Vegetables that the pork belly roasted on

I have been obsessed with pork belly for some time, the obsession ramped up a notch at Taste of London when I sampled the pork belly from Le Cafe Anglais. Within a short time I was at the restaurant and sampling it there. Hola, full blown obsession! The moist and tender meat blanketed with that oh so crispy crackling, I started researching to see how I could recreate that perfect meal.

So, these are the secrets I uncovered. Most important is slow roasting, start it at a high temperature and reduce it to low, and wait. Roast it with cider or wine for moisture or flavour. Add vegetables to flavour the juices. A variety of herbs and spices are used from fennel to aniseed. So, I thought, what kind of flavours do I want with my pork? I settled on fennel, thyme and cider, and it worked quite well.

Pork Belly Lunch!

Pork Belly Lunch!

I roasted 500g pork, enough for one greedy person over two days or two normal people for dinner. I had my leftovers for lunch the next day, mmmm. Double up if you want to make enough for two, and on and on. It’s a very cheap dish incidentally, pork belly is very inexpensive, especially when you consider the luxury of the final product.

Enjoy![Read more]

butternut squash curry

Butternut Squash, Chickpea and Spinach Curry

Butternut Squash, Chickpea and Spinach Curry

Butternut Squash, Chickpea and Spinach Curry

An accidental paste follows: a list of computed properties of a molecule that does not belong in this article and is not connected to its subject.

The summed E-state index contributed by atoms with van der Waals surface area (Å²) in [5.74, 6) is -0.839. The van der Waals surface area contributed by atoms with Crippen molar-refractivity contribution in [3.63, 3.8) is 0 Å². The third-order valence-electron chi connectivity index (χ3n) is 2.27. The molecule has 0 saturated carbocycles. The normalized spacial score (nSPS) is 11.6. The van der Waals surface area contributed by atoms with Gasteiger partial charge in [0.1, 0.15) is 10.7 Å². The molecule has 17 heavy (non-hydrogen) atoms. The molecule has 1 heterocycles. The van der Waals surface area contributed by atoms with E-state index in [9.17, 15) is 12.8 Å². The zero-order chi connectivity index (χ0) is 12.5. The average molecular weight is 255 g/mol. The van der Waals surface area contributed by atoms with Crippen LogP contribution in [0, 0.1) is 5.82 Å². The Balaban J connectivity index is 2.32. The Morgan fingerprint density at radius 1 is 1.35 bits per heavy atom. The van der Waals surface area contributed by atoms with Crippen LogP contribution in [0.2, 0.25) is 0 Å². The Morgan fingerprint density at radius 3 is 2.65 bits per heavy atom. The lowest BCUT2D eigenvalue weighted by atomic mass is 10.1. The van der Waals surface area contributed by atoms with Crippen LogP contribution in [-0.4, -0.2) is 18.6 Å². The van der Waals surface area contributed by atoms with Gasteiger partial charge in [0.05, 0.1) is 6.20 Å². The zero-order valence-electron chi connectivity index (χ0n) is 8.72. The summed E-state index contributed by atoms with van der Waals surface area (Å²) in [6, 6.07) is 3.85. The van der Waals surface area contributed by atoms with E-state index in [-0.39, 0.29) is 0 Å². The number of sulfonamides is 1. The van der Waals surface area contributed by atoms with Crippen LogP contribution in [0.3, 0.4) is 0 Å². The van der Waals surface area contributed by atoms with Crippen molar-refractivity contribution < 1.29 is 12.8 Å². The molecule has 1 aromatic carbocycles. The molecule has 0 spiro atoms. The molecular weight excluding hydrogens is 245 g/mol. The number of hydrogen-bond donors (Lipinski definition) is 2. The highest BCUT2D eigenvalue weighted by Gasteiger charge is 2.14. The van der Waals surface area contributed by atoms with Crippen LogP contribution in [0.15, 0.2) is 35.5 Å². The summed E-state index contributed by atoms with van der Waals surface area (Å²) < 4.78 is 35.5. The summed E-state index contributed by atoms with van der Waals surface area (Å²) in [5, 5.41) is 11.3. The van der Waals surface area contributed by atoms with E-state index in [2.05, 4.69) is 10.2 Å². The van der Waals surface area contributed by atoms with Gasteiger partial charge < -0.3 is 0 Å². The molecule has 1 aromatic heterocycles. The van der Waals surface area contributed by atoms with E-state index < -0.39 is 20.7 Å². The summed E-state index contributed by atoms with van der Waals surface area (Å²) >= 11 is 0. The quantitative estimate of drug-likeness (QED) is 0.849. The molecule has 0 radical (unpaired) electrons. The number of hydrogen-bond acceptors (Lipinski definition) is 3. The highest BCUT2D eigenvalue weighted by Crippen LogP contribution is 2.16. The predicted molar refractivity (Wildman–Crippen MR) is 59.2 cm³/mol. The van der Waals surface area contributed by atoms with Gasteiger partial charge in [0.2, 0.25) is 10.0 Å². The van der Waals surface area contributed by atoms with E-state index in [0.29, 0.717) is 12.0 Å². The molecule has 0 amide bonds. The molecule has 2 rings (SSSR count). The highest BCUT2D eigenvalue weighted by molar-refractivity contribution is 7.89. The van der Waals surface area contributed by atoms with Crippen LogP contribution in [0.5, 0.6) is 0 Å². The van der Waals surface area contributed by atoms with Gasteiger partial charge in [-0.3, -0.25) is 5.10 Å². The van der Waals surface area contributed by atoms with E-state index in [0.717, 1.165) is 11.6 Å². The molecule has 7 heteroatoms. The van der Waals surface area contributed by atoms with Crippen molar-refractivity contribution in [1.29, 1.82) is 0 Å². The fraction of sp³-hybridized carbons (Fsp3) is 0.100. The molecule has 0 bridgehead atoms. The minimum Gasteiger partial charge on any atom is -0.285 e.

This has been a great couple of weeks for festivities. Diwali, Halloween, Day of the Dead last week, and Guy Fawkes coming up. It certainly takes the bite out of the impending Winter!

I always like to celebrate anything like this with food if I can, hey, I don’t need an excuse I know, even if it’s just for me, or, better again with friends. Last week was busy but I did sneak in a dish that would in some way cover Diwali and Halloween, well, kind of.

Diwali being a Hindu festival is all about vegetarian food, particularly curry, snacks and sweets. As for Halloween, well, Halloween is about spooks and scary things, but also pumpkins, so I thought, why not make a veggie curry with pumpkin in? Or, in this case, butternut squash.

I had an ulterior motive, I felt I needed a few veggie days, or veggie meals at least. I usually have quite a balanced diet but lately I’ve been buying lunch out alot more than usual, and as I work so near to delicious Brindisa, my diet has been leaning heavily on the meat side. So, beans, veg, tomato and coconut seemed like a good alternative to a chorizo stew!

It’s very easy and very light. I made this on a weekday evening and it was absolutely manageable. The measurements are loose as always, feel free to experiment, it’s more about the spices and the flavours in the sauce. I used a small butternut squash about 6-8 inches high. The spice blend is very basic. I just used what I had in my cupboard. It works, though!

This will serve 4. I served it with steamed basmati rice. It keeps well, indeed like most tomato based dishes, tastes better the next day.[Read more]